I don’t remember much about July 12th. Perhaps it should be my “sobriety birthday” since it was the first day: day one of no more drinking. Ever. But many who have been on the alcoholic’s journey know that there are many first days of “no more drinking, ever”.
“Today is the day,” then a few days later and more than a few drinks later: “Today is the day” . . . and on and on it goes.
So I didn’t dare hope too much on July 12th, 2014 that I would actually never drink again. Sure, there was some hope, but there was mostly fear and shame. So much fear and shame. I was scared shitless.
If I kept drinking someone would die. My son, me – someone. I believed this to my core that day. Even just one more drink would be death because there is never “just one more”.
Even so, on July 12th I had no confidence – only a debilitating Ache. An Ache that was the accumulation of all of the pain of the past, the pain I was trying to numb with alcohol. It never worked. It would return full-force and I would be drowning in pain so I would drown myself in alcohol to escape. Then the pain would return . . . a never-ending cycle. I didn’t know how I was going to do it – get through this brokenness and my primary way of coping through drinking. What was I going to do? “Not drink” sounded like a pretty impossible plan. I had told myself that time after time. But there was something different about this time: fear. Fear for my son. He needed me and because of my drinking I was endangering him and myself. That was unacceptable. I had no idea what the next step was. It didn’t really matter that day: I couldn’t think past the moment.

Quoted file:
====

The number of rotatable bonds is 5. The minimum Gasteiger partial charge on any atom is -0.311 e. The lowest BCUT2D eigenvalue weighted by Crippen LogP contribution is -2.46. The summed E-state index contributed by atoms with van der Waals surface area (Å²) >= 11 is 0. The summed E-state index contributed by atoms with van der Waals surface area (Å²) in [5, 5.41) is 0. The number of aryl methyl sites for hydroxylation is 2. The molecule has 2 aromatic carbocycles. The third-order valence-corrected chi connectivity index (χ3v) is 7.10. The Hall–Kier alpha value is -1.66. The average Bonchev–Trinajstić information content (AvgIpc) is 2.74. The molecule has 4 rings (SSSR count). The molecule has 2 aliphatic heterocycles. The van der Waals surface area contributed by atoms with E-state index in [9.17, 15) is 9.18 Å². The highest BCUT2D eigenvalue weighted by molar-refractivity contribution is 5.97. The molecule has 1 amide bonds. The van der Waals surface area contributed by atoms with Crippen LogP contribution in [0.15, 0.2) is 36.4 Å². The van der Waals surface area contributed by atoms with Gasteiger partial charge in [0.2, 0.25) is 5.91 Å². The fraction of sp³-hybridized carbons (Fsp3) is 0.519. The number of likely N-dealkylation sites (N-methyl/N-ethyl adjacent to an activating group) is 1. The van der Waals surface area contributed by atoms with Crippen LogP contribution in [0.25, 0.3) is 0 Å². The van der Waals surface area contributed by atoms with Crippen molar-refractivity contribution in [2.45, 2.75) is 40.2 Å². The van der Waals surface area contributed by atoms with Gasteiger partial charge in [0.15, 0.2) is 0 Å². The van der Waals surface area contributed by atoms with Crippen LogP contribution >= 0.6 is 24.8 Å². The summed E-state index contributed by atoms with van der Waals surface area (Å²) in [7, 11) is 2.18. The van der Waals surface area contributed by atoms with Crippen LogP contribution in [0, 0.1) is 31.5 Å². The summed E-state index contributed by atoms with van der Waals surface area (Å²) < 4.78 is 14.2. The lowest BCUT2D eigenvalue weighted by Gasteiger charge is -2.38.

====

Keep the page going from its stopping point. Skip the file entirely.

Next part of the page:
When I think about my sobriety, though, I don’t think about that date – July 12th. It is not what comes to mind. It is unfailingly July 11th that grips me – takes hold of me. I find myself at the mercy of flashbacks and intense emotion. July 11th: the turning point. The day I got in over my head and had to call a friend. She came over and I was so far gone, trying to eat something and sober up enough to think straight again. Sober up enough to not be afraid to be home alone with my baby.
I read those words: “Sober up enough to not be afraid to be home alone with my baby” and my heart hurts. Nothing had happened to him as a result of my drinking but it is what could have happened that makes it unconscionable. I was incapacitated that day. At least I had enough wherewithal to call someone. I was so ashamed and afraid and alone. I could think of only one person to call.
It is that day – not the one after – in which my sobriety was born. It was that moment I picked up the phone and slurred something intelligible (or unintelligible) enough that made it clear that I was in trouble. It was the moment where pride and worry about what people would think of me crumbled and disintegrated into the waters in which I was drowning. It was the moment in which I was bare and vulnerable and scared and I couldn’t hide it – couldn’t handle it. It is the moment where “I” became “we”. The moment I decided to face The Ache head-on and desperately fight my way out of damaging isolation through the long path of healing.